The Salvation Army Canteen a Welcome Sight in Loris, SC

LORIS, SC (September 26, 2018) – For the last few days, The Salvation Army canteen (a mobile feeding unit) from Columbus, Georgia trundled through Loris, S.C. serving meals and drinks to those impacted by Hurricane Florence. The canteen is part of a contingent of ten other canteens, and 45 staff and volunteers from Georgia that have joined forces with over sixty other canteens and Salvation Army personnel from around the southeast U.S. helping in Hurricane Florence disaster relief efforts in the Carolinas.

The Loris Fire Chief advised Georgia canteen coordinator, Michael David, affectionately called “Pastor Mike,” and assistant Dennis Sims, to focus on a little corner of the small town in the poorer section that was hardest hit and needed the most help. And, so they did.

The canteen is a familiar and welcomed sight in the community as it daily meanders through the narrow streets tapping its horn to let people know that food, drink and an encouraging word were available.

“I’m looking for you guys each day,” says Sherry Williams and she approaches the canteen stopped in front of her house. “The whole community loves you guys. We have a good time when you come around and we all eat together.”

Ms. Williams lives alone in her little home with striped metal awnings. “The storm cracked my house – look at that!” she exclaims, pointing to the cracked cinder blocks close to her foundation. “The rising waters knocked out my electricity and FEMA says I need a new electrical box and new wiring.”

Since she doesn’t have electricity, Shelly can’t cook food on her stove and welcomes the meals and drinks supplied by the Georgia canteen. Her neighbors stop by periodically to make sure she is okay. “Thank you,” she says as she turns to go back into her house carrying a stack of meals for herself and her neighbors, “Thank you so much.”

A stop down the street and around the corner just before the Leggett and Troy Funeral Home provides a dozen meals to a family grieving the loss of their grandmother. “Thank you,” says one of the young men taking meals inside, “This means so much today.”

Betty Vignone is waiting by her mailbox when the canteen comes by. “You folks are beyond fantastic,” she says, motioning enthusiastically with her hands. “Who makes that spaghetti? And that sauce, it’s so good! I’m Italian and I feel like a kid in a candy store when you guys come by.”

People come out of their houses to meet The Salvation Army canteen as it slowly moves up and down the short, narrow streets. Pastor Mike and The Salvation Army are now part of their community and are greeted with smiles and waves.

Residents west of the railroad tracks warned Pastor Mike not to go across to the east side where a notorious cluster of ramshackle huts sat close to the tracks. A Vietnam veteran, Pastor Mike has gone where few have gone before. And as an eighteen-year manager of the Columbus, Georgia Salvation Army shelter, he has worked to mend the broken lives of thousands. Undeterred, he turns the canteen east to serve the poorest of the poor and least of the people in Loris. “God loves everybody,” says Pastor Mike, “They have to eat, too.”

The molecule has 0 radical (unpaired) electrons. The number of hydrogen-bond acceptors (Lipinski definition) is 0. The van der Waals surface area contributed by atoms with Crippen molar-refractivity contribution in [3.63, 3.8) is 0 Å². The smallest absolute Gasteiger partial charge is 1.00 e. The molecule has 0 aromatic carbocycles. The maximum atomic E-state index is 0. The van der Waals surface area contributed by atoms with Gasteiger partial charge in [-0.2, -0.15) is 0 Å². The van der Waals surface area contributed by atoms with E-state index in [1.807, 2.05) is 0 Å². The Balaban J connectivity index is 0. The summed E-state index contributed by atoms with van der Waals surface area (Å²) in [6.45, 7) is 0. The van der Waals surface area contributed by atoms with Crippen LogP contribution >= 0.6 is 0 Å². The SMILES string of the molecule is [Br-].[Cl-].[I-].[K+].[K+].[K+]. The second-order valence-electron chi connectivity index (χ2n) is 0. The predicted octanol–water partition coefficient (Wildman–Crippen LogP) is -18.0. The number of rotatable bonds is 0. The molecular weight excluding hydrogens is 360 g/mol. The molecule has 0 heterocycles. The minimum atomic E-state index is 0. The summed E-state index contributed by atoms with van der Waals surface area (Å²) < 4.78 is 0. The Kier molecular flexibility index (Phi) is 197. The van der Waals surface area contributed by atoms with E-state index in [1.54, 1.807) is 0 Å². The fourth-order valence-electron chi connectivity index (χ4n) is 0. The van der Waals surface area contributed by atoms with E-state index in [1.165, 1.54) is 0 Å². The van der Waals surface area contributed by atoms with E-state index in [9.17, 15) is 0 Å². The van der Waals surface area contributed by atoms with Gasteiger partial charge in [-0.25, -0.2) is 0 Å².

A small group of men sit on old crates and wooden boxes gathered under a large shade tree. They look up from their casual conversations as the canteen rumbles across the railroad tracks and pulls to a stop on the opposite side of the road. “Hey, guys!” Pastor Mike calls out, “Good to see you. Come and get something to eat!”

The men rise slowly and make their way to the canteen. A dozen more are drawn out from windowless and weather-worn wooden structures by the promise of a hot meal and something cool to drink. Few words are spoken, but those that are express humble and profound gratitude. “It means so much that you would do this for us,” says one man in tattered clothing, whose diminutive home was destroyed by rising waters. “The water in my house was up to here,” he says putting his hand to his waist. “That was mine” he says, pointing to a mangled heap of furniture ruined by the tainted flood waters just a few feet from the canteen.

“We’ll be back,” assures Pastor Mike.

“We’re counting on you,” replies a soft voice. “Ya’ll are good people.”
 

How to Help
The best way to help after a disaster is to make a financial donation. Monetary donations allow disaster responders to immediately meet the specific needs of disaster survivors as the situation continues to be assessed. 

Online: helpsalvationarmy.org

Donate by phone: 1-800-SAL-ARMY

Mail checks to: The Salvation Army, P.O. BOX 1959, Atlanta, GA 30301

Please designate ‘2018 Hurricane Season – Florence’ on all checks.

To receive a donation link via text: Text STORM to 51555

About The Salvation Army
The Salvation Army, established in London in 1865, has been supporting those in need without discrimination for more than 135 years in the U.S. More than 25 million Americans receive assistance from The Salvation Army each year through a range of social services: food for the hungry, relief for disaster victims, assistance for the disabled, outreach to the elderly and ill, clothing and shelter to the homeless, and opportunities for underprivileged children. The Salvation Army tracks the level of need across the country with the Human Needs Index (HumanNeedsIndex.org). The Salvation Army has served survivors of every major national disaster since 1900. The Salvation Army does not place an administrative fee on disaster donations. During emergency disasters, 100 percent of designated gifts are used to support specific relief efforts. For more information, go to www.SalvationArmyUSA.org or follow on Twitter @SalvationArmyUS.

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